It would seem I have my work cut out for me with my March NYRB subscription book, Henry Green's second novel Living, which was published in 1929. I have long wanted to read him and knew he wrote during the interwar years, but I had no idea that he was a 'modernist'. (Why does an author having that label scare me just a little bit?). If I could just print the entire introduction to Living here, I would be tempted to do so. I have read it and have marked, underlined and starred so much of it that I am not sure I can possibly sum it up in a nice tidy and concise manner. It begins:
"There is really no appropriate way to introduce a novel by Henry Green," which also sounds a little scary until you get to, "His novels require no interpretation; they mean what they say."
Relief on my part, thank you! "Everything is there, on the surface." Sounds easy, right? But this surface, or flatness, is also "an elaborate illusion". So essentially while it is all just there on the surface, Green's novels "are also unusual for their difficulty." Henry Green was an aristocrat and words like "modernist" and "prodigy" pepper the introduction to this novel written when Green was only twenty-three. He studied English literature at Oxford but then served as an apprentice at his family's factory starting on the shop floor, working a full day and then living with the other workers in the factory lodgings. So, this story, also set in a factory comes from practical experience.
So what is it about this novel that makes it difficult? That makes it modern and so very unusual or 'new'? Language! Evelyn Waugh was influenced by Henry Green and writes about his work with obvious admiration.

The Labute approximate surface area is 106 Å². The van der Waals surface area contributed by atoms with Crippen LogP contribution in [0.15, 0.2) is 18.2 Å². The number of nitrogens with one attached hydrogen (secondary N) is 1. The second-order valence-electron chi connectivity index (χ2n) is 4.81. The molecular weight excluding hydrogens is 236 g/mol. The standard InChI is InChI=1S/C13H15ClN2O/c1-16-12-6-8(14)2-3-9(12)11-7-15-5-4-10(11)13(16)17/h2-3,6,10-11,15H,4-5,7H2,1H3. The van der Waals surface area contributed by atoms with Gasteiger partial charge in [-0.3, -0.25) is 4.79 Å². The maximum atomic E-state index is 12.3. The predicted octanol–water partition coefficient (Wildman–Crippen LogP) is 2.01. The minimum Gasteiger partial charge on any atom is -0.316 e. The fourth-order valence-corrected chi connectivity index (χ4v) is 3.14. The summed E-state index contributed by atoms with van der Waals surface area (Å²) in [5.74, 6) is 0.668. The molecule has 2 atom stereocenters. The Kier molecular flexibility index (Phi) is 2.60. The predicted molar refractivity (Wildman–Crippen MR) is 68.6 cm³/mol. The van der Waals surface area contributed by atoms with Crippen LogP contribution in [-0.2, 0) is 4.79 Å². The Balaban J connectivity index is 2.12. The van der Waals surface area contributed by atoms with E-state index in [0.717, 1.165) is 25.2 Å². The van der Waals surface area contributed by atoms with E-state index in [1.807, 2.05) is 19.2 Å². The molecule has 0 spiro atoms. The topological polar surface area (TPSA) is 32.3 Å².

"Technically, Living is without exception the most interesting book I have read . . . The effects which Mr. Green wishes to make and the information he wishes to give are so accurately and subtly conceived that it becomes necessary to take language a step further than its grammatical limits allow."
Green's prose has been likened to poetry, but not, I think, in the way I think of poetry (cue T.S. Eliot's narrative poems as an example). It is a "style of absences--of pasts, of plots--of which the absent definite articles are simply the most obvious. The reader, therefore, is forced to interrogate the sentences for clues--which becomes a long training in revising and rereading." Along with a lack of definite articles, Green also liked to give different characters the same name, some characters have more than one name, but then there are so many characters that maybe names don't matter in the long run.
So, you see, I really do have my work cut out for me. It's best not to agonize too much over what I have read in the introduction and simply press on with it. If I think too hard I might never start reading. Shall we dive in together? Here is how Living begins:
Two o'clock. Thousands came back from dinner along streets.
"What we want is go, push," said works manager to son of Mr. Dupret. "What I say to them is--let's get on with it, let's get the stuff out."
Thousands came back to factories they worked in from their dinners.
"I'm always at them but they know me. They know I'm a father and mother to them. If they're in trouble they've but to come to me. And they turn out beautiful work, beautiful work. I'd do anything for 'em and they know it."
Noise of lathes working began again in this factory. Hundreds went along road outside, men and girls. Some turned into Dupret factory.
Okay, I can do this. It's all on the surface, it's all on the surface. I'm glad I read the introduction (twice). Needless to say this is going to call for attention and concentration and regular reading, so I have pulled Virginia Woolf off the nightstand (temporarily) and she waits on the bedside pile once again. I think I can only manage one modernist at a time right now. If anyone has read Henry Green--advice and insight would be most welcome.